The most common sexually transmitted infections among Americans is known as human papilloma virus (HPV). It is important to note that some health issues associated with HPV are preventable by vaccine.
Basic Information About HPV
HPV holds the title as the most common sexually transmitted infection (STI) in the U.S. There are many different types of HPV spread among the estimated 79 million people in the U.S. who have the infection. Keep in mind that HPV is not the same as HIV or HSV viruses.
Certain types of HPV can cause health problems, most notably, genital warts and cancer. HPV vaccines can prevent these problems.
Research shows that people from late teens to early 20s are the most likely to be infected.
The Spreading Of HPV
Any sexual contact with a person that carries the virus creates an opportunity to spread HPV. The interaction is not limited to vaginal and anal intercourse. Oral sex can also spread the virus spread. Essentially, all it takes to be vulnerable to HPV is to be sexually active.
Even in cases where the person carrying the virus does not show any signs or symptoms, HPV can still be passed on, and it only requires sex with a single individual. As symptoms for HPV can take years to develop, tracking exactly when the virus was contracted may be challenging.
Possible Health Problems From HPV?
In general, the virus will naturally go away and not cause any health problems. But there are certain situations when HPV causes more significant issues like genital warts and cancer.
Genital warts usually appear as a single or group of bumps in the area of the genitals. These bumps can also be large or small, flat or raised, or shaped like a cauliflower. A healthcare provider can often diagnose warts with an examination.
Can HPV Lead To Cancer?
Unfortunately, HPV can cause various types of cancer. The areas where HPV can cause cancer include:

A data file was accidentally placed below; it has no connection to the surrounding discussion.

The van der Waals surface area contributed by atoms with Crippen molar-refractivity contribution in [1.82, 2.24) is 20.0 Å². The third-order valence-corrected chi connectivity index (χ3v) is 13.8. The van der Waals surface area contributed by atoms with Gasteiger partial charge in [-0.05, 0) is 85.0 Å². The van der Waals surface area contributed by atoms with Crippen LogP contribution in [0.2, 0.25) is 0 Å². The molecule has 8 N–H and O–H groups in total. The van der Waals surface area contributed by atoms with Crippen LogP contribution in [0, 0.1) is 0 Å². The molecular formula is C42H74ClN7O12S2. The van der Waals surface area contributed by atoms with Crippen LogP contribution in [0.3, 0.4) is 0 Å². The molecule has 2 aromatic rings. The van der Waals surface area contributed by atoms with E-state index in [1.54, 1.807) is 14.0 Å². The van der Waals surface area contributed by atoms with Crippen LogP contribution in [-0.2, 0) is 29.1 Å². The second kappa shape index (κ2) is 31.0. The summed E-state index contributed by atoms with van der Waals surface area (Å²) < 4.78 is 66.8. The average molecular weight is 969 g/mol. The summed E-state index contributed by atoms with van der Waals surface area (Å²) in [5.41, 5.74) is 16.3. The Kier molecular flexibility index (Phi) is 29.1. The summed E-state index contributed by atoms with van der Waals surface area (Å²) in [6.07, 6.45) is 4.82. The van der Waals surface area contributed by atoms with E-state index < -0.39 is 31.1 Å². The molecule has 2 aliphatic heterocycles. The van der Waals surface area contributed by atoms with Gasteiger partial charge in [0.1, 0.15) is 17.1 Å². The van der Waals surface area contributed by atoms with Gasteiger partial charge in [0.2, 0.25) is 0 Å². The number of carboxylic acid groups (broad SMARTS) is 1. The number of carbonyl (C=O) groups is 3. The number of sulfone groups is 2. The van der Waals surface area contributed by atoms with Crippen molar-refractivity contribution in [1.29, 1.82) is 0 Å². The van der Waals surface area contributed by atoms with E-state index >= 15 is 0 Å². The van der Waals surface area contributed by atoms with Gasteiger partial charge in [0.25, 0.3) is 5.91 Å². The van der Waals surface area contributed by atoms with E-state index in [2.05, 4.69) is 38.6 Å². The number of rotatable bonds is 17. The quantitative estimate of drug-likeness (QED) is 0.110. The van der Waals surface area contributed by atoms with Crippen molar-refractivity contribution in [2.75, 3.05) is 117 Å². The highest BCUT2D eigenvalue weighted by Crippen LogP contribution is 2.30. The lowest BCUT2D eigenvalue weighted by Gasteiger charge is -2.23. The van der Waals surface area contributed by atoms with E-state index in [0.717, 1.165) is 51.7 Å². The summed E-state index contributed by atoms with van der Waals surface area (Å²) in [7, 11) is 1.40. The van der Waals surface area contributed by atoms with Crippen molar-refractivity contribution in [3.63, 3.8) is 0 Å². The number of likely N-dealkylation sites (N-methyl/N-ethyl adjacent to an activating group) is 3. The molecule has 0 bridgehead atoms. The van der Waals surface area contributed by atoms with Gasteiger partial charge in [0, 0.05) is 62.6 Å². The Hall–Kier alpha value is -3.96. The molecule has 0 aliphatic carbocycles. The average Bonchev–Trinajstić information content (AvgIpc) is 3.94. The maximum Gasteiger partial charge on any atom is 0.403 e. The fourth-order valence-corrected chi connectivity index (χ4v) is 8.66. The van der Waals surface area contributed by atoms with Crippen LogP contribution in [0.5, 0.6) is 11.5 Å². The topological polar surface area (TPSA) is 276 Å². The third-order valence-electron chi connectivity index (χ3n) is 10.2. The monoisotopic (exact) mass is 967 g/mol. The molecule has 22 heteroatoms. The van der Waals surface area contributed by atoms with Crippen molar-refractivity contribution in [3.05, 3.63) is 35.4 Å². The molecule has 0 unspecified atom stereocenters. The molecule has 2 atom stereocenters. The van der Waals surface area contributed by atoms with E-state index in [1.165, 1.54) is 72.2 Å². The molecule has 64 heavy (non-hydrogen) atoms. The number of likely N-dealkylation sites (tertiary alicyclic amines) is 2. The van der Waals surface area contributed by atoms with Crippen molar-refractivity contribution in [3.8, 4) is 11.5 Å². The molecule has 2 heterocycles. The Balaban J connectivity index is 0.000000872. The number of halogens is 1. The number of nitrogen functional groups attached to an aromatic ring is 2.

– Back of throat/base of tongue and tonsils.
Cancer caused by HPV will often take years to develop. In certain instances, cancer development from HPV can take decades. However, the types of HPV that lead to genital warts are not the same types of HPV that can cause cancer.
There is no way to predict which people who get HPV are going to develop cancer or other health issues, or even if any reaction is to be expected. Individuals with weaker or compromised immune systems, such as those fighting HIV/AIDS, have a higher risk of developing problems due to HPV.
Can You Lower The Risk Of An HPV Infection?
By using preventative measures instead of treatment, you can lower the risk by several means. Here are some suggestions:
Getting vaccinated against the HPV virus is safe and effective, especially when done at the recommended age. According to the CDC, it is best to receive the vaccination around 11 or 12 years of age. Alternatively, vaccination for HPV can be administered for children as young as nine and is recommended for everyone through the age of 26. More information about the vaccination process and benefits can be found at https://www.cdc.gov/vaccines/vpd/hpv/public/index.html.
– Regular Screening
Regular screening for cervical cancer is recommended for women between the ages of 21 and 65.
– Use Condoms
Using condoms properly can lower your chances of getting HPV. But areas not covered by a condom may be vulnerable to infection.
– Stick To One Sexual Partner
It helps to be in a relationship where you only have sexual intercourse with your partner (and vice versa).
Who Should Get Vaccinated For HPV?